Professor Josh Fleming
27 September 2015
My mother was diagnosed with stomach cancer in November of 2008. The doctor predicted she had four months left to live and chemotherapy would not make a difference in prolonging her life. After receiving this devastating news, many questions came to mind. How do you accept something like this? Why did this happen? How will I survive without her in my life? Most importantly, what was my mother feeling? I needed answers. The events that took place during the last days of my mother’s life were difficult to deal with, although, they made me realize the more important things in life and not to take those ...view middle of the document...
Every emotion I had took control and the tears began streaming down my face. I prayed that she would be alive by the time we got there. Every hour or so my aunt would call to see where we were, how much longer, and update us on mother’s condition. The drive there felt like days instead of hours, even though we made it to our destination rather quickly, thanks to my nephew speeding most of the way.
When we finally arrived at the house, I jumped out of the car before it was stopped and ran as fast as possible to the door, flung it open, unsure of what to expect. The first person I saw when I walked in was my aunt. Her eyes were red and swollen from crying. The room was full people: my cousins, their children, a few of my mother’s friends, and my grandmother. None of them said a word, they just looked at us. As I turned to my left, I saw my mother, lying there helplessly, but still alive, her body deteriorated even more since my last visit a month ago. Her face was pale and sunk in, her mouth wide open with cracked lips from the lack of moisture, she looked as if she aged twenty years within the last month. Cancer turned my mother into a person I did not recognize, physically and emotionally. During my last visit, I asked her, “Would you like to go shopping?” This was something I knew she loved and would never decline. Needless to say, I was wrong. I made my way over to her bed, while trying to hold back the tears. I sat in the chair that had been placed alongside her bed, took hold of her bony, cold hand, held it tightly, and started talking to her. I remember from my previous visit mom’s hospice nurse told me that the last sense to go was the hearing, and talking to her would be comforting.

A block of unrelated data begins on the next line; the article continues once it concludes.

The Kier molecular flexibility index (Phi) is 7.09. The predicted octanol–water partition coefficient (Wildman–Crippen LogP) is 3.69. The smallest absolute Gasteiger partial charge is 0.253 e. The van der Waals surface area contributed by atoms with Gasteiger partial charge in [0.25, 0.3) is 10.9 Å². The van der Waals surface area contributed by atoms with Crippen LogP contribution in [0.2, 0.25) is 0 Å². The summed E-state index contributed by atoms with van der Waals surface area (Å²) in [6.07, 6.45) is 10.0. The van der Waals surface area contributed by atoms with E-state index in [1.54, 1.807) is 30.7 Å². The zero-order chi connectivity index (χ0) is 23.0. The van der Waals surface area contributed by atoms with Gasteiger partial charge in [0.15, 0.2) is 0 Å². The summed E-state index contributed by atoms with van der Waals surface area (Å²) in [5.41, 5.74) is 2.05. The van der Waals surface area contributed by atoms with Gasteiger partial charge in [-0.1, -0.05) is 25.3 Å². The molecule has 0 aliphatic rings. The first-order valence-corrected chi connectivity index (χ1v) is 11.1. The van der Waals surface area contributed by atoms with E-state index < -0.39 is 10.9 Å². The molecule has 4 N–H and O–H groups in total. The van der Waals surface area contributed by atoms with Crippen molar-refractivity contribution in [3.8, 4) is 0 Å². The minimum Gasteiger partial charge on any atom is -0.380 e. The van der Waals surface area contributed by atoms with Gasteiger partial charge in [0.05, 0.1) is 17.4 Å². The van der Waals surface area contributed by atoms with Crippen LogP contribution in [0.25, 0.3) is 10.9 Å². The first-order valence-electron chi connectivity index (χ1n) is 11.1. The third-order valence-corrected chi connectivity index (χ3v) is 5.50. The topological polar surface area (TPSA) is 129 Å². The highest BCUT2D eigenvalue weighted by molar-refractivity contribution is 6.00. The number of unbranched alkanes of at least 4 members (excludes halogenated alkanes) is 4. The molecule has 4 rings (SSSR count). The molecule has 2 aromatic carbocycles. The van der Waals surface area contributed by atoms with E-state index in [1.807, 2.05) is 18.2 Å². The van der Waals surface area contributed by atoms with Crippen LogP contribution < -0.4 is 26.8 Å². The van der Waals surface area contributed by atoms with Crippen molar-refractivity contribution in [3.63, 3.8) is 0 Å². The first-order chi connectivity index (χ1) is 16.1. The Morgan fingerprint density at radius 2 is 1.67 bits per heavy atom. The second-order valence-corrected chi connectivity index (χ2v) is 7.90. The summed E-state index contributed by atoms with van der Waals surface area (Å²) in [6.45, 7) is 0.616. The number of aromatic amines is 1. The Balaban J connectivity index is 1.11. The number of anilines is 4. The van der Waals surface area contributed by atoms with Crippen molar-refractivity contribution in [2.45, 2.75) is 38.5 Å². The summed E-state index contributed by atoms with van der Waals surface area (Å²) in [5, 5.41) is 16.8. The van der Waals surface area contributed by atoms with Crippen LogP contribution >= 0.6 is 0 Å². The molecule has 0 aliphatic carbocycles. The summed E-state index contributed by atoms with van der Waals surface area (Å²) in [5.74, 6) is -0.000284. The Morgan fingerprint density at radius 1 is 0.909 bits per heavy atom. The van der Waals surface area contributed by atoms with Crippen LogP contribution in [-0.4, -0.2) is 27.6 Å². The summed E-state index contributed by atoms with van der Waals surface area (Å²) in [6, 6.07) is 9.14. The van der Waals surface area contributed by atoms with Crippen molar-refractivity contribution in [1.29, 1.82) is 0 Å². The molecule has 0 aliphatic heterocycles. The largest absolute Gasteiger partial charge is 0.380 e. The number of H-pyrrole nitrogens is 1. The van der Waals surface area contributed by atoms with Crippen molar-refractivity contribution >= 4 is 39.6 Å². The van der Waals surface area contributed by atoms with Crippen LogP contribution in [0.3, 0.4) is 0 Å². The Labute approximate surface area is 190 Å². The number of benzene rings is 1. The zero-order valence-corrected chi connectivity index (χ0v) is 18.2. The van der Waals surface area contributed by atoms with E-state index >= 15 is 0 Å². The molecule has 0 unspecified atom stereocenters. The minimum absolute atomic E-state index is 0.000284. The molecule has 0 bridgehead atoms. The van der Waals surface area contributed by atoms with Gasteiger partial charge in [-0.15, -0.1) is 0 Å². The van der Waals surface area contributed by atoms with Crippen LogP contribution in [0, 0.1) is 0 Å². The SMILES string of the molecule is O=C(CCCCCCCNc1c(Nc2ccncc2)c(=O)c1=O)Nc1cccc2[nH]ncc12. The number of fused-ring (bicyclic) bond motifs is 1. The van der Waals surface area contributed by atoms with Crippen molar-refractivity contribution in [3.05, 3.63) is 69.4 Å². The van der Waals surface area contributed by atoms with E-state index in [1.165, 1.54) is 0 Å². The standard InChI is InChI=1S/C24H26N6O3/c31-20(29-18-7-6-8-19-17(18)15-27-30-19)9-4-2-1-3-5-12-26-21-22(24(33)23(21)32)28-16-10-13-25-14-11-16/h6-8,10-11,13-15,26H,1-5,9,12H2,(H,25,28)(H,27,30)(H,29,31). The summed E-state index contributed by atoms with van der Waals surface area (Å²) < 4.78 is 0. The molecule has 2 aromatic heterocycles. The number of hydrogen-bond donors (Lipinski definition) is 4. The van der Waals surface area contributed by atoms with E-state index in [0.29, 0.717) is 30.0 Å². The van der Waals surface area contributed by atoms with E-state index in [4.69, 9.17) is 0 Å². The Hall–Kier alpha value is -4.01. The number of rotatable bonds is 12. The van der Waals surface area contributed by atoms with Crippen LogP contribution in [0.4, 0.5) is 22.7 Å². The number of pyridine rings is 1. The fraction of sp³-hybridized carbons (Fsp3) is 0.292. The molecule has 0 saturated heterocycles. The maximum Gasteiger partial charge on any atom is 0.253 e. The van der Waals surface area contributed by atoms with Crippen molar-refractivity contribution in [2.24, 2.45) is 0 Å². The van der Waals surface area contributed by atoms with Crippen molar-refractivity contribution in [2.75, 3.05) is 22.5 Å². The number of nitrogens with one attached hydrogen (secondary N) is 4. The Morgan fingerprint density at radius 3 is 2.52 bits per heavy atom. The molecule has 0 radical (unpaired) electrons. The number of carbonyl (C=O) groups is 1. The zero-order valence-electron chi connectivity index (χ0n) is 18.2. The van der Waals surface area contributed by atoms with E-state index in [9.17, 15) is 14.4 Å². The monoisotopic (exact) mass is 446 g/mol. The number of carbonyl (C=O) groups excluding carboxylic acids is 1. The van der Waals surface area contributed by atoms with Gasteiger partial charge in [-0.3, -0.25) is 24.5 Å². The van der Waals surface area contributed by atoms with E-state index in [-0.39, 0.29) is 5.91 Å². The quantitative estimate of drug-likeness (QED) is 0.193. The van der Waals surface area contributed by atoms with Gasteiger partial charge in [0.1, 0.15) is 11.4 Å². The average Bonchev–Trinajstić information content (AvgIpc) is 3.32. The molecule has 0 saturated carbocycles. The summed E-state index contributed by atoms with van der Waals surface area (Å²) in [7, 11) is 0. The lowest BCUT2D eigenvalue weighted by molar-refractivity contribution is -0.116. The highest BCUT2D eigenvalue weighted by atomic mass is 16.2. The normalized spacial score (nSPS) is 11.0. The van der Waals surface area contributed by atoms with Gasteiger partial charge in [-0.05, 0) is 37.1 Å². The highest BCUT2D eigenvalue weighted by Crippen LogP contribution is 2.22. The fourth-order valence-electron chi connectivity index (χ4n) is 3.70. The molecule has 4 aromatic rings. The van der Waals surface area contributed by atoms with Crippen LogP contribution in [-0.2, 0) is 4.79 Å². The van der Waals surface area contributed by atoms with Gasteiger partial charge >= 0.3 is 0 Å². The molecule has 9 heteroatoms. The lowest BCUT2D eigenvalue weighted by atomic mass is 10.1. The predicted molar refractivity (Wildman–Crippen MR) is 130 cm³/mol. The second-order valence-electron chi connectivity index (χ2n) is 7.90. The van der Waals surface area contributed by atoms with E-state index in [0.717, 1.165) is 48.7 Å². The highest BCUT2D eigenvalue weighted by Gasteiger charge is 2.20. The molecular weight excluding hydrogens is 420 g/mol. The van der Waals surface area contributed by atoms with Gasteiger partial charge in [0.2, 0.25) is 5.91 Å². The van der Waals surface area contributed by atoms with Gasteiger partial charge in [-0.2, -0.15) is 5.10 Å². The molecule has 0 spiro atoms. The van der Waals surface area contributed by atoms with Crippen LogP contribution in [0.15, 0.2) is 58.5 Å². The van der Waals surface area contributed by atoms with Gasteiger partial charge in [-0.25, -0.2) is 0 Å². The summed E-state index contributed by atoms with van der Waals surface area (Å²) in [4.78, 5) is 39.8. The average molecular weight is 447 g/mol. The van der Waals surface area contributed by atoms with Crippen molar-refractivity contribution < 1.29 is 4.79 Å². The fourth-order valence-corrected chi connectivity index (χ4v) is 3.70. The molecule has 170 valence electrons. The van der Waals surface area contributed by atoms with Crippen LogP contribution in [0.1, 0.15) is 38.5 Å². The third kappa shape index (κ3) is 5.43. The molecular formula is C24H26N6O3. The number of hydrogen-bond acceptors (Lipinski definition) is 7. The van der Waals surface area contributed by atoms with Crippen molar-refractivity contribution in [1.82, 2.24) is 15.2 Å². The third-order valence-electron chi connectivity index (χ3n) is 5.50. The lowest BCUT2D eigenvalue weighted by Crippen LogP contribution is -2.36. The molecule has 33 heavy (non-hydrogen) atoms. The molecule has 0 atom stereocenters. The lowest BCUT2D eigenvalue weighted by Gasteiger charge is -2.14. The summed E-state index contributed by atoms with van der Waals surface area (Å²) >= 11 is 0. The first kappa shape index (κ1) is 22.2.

Later that evening, we sat around sharing stories about times spent with my mother. Good ones and not so good ones. While I sat there listening to all the stories, my tears began to fall again. At this point I felt the need to be alone with my mother, so I asked everyone to leave the room. While talking to her I reminded her that she was supposed to live well into her nineties, something she always told me and my sister when we were young. Also I apologized for all the bad things I did growing up and the agony I put her and my father through. I thanked her for loving me unconditionally, raising me the right way, and supporting me in every possible way, even if she did not agree. Then the moment I said, “It is okay you can go now,” her head quickly turned, eyes wide open, and she gave me the worst look I had ever seen before. It sent chills up and down my entire body. I yelled for my aunt to come here. She asked me, “What did you say?” When I told her she found it humorous and while laughing said, “I can see that you are not finished pissing your mother off.” I replied with, “I guess not.” In my opinion, I thought this might have been her way of telling me she was not ready to leave this world yet.